Ghosh M.,Metabolism Unit |
Ghosh M.,Molecular Nutrition Unit |
Ghosh M.,Karolinska Institutet |
Ghosh M.,Karolinska University Hospital |
And 11 more authors.
Journal of Lipid Research | Year: 2015
Pharmacologically increased estrogen levels have been shown to lower hepatic and plasma proprotein convertase subtilisin/kexin type 9 (PCSK9) levels in animals and humans. We hypothesized that physiological changes in estrogen levels infl uence circulating PCSK9, thereby contributing to the known wide inter-individual variation in its plasma levels, as well as to the established increase in LDL cholesterol (LDL-C) with normal aging. Circulating PCSK9, estradiol, and other metabolic factors were determined in fasting samples from 206 female and 189 male healthy volunteers (age 20-85 years), The mean levels of PCSK9 were 10% higher in females than in males ( P < 0.05). PCSK9 levels were 22% higher in postmenopausal than in premenopausal ( P < 0.001) females. Within the group of premenopausal females, circulating PCSK9 correlated inversely to estrogen levels, and PCSK9 was higher (305 ng/ml) in the follicular phase than in the ovulatory (234 ng/ml) or the luteal (252 ng/ml) phases ( P < 0.05). Changes in endogenous estrogen levels during the menstrual cycle likely contribute to the broad interindividual variation in PCSK9 and LDL-C in normal females. PCSK9 levels increase in females after menopause but not in men during this phase in life. This likely contributes to why LDL-C in women increases in this period. -Ghosh, M., C. Gälman, M. Rudling, and B. Angelin. Infl uence of physiological changes in endogenous estrogen on circulating PCSK9 and LDL cholesterol. J. Lipid Res. © 2015 by the American Society for Biochemistry and Molecular Biology Inc. Source
Iglesias J.,Molecular Nutrition Unit |
Iglesias J.,University of Montreal |
Iglesias J.,Pontifical Xavierian University |
Lamontagne J.,Molecular Nutrition Unit |
And 16 more authors.
Journal of Lipid Research | Year: 2016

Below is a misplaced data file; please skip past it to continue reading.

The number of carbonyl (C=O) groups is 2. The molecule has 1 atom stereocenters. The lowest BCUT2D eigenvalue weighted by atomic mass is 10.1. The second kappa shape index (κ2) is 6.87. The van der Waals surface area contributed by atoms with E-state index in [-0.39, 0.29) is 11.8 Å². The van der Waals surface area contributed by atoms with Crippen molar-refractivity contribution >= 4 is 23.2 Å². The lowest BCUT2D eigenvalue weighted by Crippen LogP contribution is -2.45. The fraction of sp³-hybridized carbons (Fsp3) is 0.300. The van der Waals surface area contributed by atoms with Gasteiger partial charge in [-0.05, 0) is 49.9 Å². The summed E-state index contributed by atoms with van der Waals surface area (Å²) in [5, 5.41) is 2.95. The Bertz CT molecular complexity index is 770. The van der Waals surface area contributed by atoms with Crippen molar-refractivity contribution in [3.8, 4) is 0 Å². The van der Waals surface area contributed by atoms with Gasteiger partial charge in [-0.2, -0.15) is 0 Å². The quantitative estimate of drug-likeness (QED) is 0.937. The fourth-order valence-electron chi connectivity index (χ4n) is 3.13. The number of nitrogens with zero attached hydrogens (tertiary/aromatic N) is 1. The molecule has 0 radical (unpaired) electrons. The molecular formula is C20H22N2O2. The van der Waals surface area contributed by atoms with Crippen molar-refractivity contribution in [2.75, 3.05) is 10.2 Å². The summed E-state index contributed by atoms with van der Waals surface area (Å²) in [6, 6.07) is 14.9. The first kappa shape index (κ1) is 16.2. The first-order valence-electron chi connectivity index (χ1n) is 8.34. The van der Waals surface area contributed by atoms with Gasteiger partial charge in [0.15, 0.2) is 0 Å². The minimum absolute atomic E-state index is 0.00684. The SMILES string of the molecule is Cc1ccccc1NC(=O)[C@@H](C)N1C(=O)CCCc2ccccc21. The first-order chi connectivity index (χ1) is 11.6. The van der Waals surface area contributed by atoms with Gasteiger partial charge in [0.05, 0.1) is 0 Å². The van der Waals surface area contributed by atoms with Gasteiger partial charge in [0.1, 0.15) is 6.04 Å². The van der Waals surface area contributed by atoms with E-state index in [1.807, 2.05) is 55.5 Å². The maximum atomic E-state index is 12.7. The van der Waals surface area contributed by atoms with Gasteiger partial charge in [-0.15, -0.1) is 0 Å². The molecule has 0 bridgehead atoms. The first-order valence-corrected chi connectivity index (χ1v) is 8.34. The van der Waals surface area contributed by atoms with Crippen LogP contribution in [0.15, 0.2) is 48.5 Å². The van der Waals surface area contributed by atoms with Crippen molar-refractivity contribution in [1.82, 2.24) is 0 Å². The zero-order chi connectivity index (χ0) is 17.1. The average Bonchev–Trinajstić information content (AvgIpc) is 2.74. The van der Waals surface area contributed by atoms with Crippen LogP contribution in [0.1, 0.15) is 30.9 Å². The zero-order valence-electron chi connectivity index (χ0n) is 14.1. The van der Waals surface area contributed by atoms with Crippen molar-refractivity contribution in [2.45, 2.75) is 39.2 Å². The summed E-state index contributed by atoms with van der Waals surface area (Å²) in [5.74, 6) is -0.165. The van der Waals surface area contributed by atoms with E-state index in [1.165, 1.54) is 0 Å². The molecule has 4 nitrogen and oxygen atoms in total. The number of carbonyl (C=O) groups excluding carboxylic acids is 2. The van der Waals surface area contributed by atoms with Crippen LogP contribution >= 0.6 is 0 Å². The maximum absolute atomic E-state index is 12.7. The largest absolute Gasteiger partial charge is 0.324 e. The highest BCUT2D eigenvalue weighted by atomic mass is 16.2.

Lipids are used as cellular building blocks and condensed energy stores and also act as signaling molecules. The glycerolipid/fatty acid cycle, encompassing lipolysis and lipogenesis, generates many lipid signals. Reliable procedures are not available for measuring activities of several lipolytic enzymes for the purposes of drug screening, and this resulted in questionable selectivity of various known lipase inhibitors. We now describe simple assays for lipolytic enzymes, including adipose triglyceride lipase (ATGL), hormone sensitive lipase (HSL), sn -1-diacylglycerol lipase (DAGL), monoacylglycerol lipase, α/β-hydrolase domain 6, and carboxylesterase 1 (CES1) using recombinant human and mouse enzymes either in cell extracts or using purified enzymes. We observed that many of the reported inhibitors lack specificity. Thus, Cay10499 (HSL inhibitor) and RHC20867 (DAGL inhibitor) also inhibit other lipases. Marked differences in the inhibitor sensitivities of human ATGL and HSL compared with the corresponding mouse enzymes was noticed. Thus, ATGListatin inhibited mouse ATGL but not human ATGL, and the HSL inhibitors WWL11 and Compound 13f were effective against mouse enzyme but much less potent against human enzyme. Many of these lipase inhibitors also inhibited human CES1. Results describe reliable assays for measuring lipase activities that are amenable for drug screening and also caution about the specificity of the many earlier described lipase inhibitors. Copyright © 2016 by the American Society for Biochemistry and Molecular Biology, Inc. Source